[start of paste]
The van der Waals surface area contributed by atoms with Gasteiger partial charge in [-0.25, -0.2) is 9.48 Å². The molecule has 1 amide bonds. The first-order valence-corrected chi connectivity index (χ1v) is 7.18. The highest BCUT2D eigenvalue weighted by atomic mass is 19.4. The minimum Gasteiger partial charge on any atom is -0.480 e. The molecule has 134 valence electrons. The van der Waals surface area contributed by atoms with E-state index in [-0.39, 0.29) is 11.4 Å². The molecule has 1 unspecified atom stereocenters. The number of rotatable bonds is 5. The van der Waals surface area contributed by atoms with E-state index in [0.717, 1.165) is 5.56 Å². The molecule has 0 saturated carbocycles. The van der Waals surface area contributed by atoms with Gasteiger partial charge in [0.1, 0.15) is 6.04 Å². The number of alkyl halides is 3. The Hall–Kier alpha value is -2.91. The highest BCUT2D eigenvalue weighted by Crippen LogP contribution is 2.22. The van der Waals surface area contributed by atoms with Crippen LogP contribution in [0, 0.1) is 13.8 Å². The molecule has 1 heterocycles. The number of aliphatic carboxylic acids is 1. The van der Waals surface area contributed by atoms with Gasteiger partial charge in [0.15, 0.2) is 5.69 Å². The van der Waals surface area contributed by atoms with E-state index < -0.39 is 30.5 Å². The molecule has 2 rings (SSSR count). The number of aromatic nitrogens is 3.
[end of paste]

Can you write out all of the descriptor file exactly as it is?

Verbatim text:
The van der Waals surface area contributed by atoms with Gasteiger partial charge in [-0.25, -0.2) is 9.48 Å². The molecule has 1 amide bonds. The first-order valence-corrected chi connectivity index (χ1v) is 7.18. The highest BCUT2D eigenvalue weighted by atomic mass is 19.4. The minimum Gasteiger partial charge on any atom is -0.480 e. The molecule has 134 valence electrons. The van der Waals surface area contributed by atoms with E-state index in [-0.39, 0.29) is 11.4 Å². The molecule has 1 unspecified atom stereocenters. The number of rotatable bonds is 5. The van der Waals surface area contributed by atoms with E-state index in [0.717, 1.165) is 5.56 Å². The molecule has 0 saturated carbocycles. The van der Waals surface area contributed by atoms with Gasteiger partial charge in [0.1, 0.15) is 6.04 Å². The number of alkyl halides is 3. The Hall–Kier alpha value is -2.91. The highest BCUT2D eigenvalue weighted by Crippen LogP contribution is 2.22. The van der Waals surface area contributed by atoms with Crippen LogP contribution in [0, 0.1) is 13.8 Å². The molecule has 1 heterocycles. The number of aliphatic carboxylic acids is 1. The van der Waals surface area contributed by atoms with Gasteiger partial charge in [0.15, 0.2) is 5.69 Å². The van der Waals surface area contributed by atoms with E-state index < -0.39 is 30.5 Å². The molecule has 2 rings (SSSR count). The number of aromatic nitrogens is 3.